Operators on this week’s UMA Town Hall expressed gratitude for the CERTS program and relief that companies are seeing deposits into their accounts.
UMA Chairman Jeff Polzien said, “CERTS didn’t happen by chance; we’ve got a united industry to thank. You all sent over 100,000 emails to legislators and beyond what we were tracking through UMA’s Phone to Action campaign, there were so many others making communication efforts.”
He called out the incredible contributions of state and regional associations and vendor partners for their support. “All of those things have culminated in making this a successful effort.”
UMA Legislative and Regulatory Committee Chair Alan Thrasher recounted the ways operators worked together on CERTS.
“The true secret was . . . the owners, the operators. All you guys on this call right now; truly were what made it happen, mobilizing our industry like it’s never been done before,” said Thrasher, co-owner of Thrasher Brothers Trailways in Birmingham, Alabama.
“I never imagined myself being a legislative activist,” said John Grzywacz of CIT Signature Transportation in Ames, Iowa, describing his awakening to the power of using his voice in the political process. “I figured it out by going to the fly-in. It opened my eyes.”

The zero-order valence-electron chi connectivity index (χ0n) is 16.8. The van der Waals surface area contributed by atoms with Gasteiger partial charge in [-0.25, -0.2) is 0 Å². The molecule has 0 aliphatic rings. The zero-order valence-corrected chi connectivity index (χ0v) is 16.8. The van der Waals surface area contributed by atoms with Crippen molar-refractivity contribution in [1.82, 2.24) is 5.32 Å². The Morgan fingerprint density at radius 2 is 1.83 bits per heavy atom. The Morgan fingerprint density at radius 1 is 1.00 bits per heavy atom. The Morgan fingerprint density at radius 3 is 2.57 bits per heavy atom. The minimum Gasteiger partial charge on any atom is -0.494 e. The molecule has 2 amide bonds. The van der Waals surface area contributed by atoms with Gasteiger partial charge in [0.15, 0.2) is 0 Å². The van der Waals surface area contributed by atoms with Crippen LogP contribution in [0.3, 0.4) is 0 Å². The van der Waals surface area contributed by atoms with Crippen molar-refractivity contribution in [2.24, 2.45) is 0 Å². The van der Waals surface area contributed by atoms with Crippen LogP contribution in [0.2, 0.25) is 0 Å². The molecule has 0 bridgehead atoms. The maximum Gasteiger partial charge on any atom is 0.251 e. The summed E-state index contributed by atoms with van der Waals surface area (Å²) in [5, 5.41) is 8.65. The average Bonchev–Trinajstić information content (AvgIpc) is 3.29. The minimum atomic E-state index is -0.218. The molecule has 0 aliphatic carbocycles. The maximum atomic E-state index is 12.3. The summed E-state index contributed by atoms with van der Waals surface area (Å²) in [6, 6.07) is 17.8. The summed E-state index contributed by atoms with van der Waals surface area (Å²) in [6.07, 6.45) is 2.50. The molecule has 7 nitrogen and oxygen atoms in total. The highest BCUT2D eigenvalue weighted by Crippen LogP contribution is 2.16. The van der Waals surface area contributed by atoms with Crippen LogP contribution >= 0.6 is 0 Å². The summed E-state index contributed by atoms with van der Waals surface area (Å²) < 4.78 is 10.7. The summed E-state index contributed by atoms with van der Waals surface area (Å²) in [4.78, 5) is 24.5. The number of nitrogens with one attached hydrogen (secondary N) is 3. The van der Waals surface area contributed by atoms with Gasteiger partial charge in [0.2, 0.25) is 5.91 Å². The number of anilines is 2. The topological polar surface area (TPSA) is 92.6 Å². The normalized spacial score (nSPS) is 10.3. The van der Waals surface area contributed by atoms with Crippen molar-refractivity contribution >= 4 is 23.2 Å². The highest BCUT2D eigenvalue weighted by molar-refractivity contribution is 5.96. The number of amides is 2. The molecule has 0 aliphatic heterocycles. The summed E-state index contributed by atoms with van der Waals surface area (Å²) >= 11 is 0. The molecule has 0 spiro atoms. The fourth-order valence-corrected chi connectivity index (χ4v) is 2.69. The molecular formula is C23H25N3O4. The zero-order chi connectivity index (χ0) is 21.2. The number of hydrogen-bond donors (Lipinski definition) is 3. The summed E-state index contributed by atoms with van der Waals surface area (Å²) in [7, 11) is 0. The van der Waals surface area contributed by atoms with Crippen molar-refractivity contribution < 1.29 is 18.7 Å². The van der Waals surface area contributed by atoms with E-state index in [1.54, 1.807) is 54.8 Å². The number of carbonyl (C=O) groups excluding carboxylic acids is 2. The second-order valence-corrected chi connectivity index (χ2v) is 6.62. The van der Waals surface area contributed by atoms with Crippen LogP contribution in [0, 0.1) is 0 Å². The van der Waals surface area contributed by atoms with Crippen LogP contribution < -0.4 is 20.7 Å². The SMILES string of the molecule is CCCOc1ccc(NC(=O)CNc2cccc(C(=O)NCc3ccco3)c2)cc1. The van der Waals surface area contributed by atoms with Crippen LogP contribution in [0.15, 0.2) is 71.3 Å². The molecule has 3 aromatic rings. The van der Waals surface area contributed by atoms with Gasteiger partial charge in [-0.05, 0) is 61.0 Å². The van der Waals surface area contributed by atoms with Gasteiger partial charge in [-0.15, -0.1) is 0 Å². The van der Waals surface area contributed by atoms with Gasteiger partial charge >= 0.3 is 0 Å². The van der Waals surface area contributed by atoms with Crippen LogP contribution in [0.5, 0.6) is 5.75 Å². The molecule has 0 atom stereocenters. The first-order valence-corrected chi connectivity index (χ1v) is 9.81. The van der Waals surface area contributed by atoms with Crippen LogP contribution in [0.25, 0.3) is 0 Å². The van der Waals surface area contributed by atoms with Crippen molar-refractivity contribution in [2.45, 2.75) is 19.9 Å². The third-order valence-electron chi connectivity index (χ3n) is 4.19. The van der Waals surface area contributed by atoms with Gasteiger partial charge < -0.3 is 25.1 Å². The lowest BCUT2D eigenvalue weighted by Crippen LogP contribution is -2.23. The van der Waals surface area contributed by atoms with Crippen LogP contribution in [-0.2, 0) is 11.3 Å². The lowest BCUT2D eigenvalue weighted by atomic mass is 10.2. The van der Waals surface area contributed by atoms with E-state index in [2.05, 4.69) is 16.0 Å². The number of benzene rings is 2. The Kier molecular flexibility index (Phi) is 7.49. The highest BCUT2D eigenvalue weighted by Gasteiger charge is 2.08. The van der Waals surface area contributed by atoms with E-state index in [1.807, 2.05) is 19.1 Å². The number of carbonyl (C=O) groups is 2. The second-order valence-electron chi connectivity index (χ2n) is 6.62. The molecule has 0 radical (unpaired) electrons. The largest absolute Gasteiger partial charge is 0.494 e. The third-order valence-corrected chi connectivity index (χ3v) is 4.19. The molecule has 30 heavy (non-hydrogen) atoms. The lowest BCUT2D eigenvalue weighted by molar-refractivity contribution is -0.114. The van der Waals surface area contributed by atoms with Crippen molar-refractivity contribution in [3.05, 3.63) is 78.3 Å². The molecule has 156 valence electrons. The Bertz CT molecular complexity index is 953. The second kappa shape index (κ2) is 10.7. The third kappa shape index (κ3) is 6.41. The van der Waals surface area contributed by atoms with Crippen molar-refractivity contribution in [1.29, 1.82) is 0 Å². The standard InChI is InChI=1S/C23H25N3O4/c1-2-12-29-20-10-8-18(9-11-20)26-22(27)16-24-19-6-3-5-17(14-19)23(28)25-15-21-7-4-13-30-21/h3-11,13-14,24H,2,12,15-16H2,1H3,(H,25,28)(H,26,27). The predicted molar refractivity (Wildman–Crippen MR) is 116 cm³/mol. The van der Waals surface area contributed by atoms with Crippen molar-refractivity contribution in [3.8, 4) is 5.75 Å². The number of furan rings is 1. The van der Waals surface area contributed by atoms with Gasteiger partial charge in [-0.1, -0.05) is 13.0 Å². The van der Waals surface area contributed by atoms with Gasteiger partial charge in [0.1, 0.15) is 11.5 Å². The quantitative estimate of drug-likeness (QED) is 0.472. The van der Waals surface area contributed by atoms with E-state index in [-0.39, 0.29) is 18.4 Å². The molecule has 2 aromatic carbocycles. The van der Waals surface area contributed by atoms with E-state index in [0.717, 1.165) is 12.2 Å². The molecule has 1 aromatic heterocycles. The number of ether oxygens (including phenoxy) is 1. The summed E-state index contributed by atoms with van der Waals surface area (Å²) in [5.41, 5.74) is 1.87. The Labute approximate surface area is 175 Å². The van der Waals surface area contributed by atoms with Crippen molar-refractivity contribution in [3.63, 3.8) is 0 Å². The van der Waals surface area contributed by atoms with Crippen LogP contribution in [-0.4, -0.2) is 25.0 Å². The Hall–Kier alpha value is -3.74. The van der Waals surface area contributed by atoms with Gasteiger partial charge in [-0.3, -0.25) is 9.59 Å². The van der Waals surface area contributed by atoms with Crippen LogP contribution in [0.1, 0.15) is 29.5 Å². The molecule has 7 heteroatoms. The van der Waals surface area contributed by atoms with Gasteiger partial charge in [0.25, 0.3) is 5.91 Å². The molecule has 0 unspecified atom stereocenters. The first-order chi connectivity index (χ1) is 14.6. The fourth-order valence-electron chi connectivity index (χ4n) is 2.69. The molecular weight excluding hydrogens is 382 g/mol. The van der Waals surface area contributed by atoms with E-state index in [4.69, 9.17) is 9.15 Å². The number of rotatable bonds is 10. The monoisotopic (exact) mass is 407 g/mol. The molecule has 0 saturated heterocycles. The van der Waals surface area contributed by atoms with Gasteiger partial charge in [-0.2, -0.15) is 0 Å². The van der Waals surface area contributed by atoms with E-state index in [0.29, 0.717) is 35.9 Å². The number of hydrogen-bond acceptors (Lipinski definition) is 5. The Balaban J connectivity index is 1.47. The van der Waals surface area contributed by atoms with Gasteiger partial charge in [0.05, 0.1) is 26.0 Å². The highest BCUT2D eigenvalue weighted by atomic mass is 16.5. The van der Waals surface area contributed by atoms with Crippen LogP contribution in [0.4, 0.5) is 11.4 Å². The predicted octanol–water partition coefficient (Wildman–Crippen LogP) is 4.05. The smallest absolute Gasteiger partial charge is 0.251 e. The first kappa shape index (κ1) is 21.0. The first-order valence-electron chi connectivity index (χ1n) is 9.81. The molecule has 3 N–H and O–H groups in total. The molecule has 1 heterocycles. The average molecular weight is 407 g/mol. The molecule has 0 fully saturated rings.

Now, he is regularly in touch with his legislators and sends their offices whitepapers with information about how their business is doing. “Guys, we are not done with this,” Grzywacz said. “I am all in on this grassroots effort. Continue to build that relationship,” he urged.
Larry Killingsworth invited Jason Briggs of Portland, Maine-based VIP Tour and Charter Bus Company and Tom McCaughey of Flagship Trailways in Cranston, Rhode Island to reflect on how the CERTS program was conceived. Both operators were instrumental to the program’s inception due to their strong relationships and early work with their U.S. Senators, Susan Collins and Jack Reed.
“We are fortunate to know our Senators and legislators well,” Briggs said in explaining how Maine motorcoach operators, all six of them, were able to count on Sen. Collins of Maine to go to bat for them by co-sponsoring the CERTS Act with Sen. Jack Reed of Rhode Island.
“Conventional programs aren’t going to work,” McCaughey recalled telling Sen. Reed early on. Prior to the creation of PPP, he said he knew that programs like EIDL were not the solution. “There was no way we could borrow our way out of this. We needed real help.”
And now operators are finally getting that help thanks to the teamwork of so many across the industry.
“It’s really a great story,” McCaughey said. “Two Senators from New England, from opposing political parties can work together. Wouldn’t it be nice if that was more common than it is?”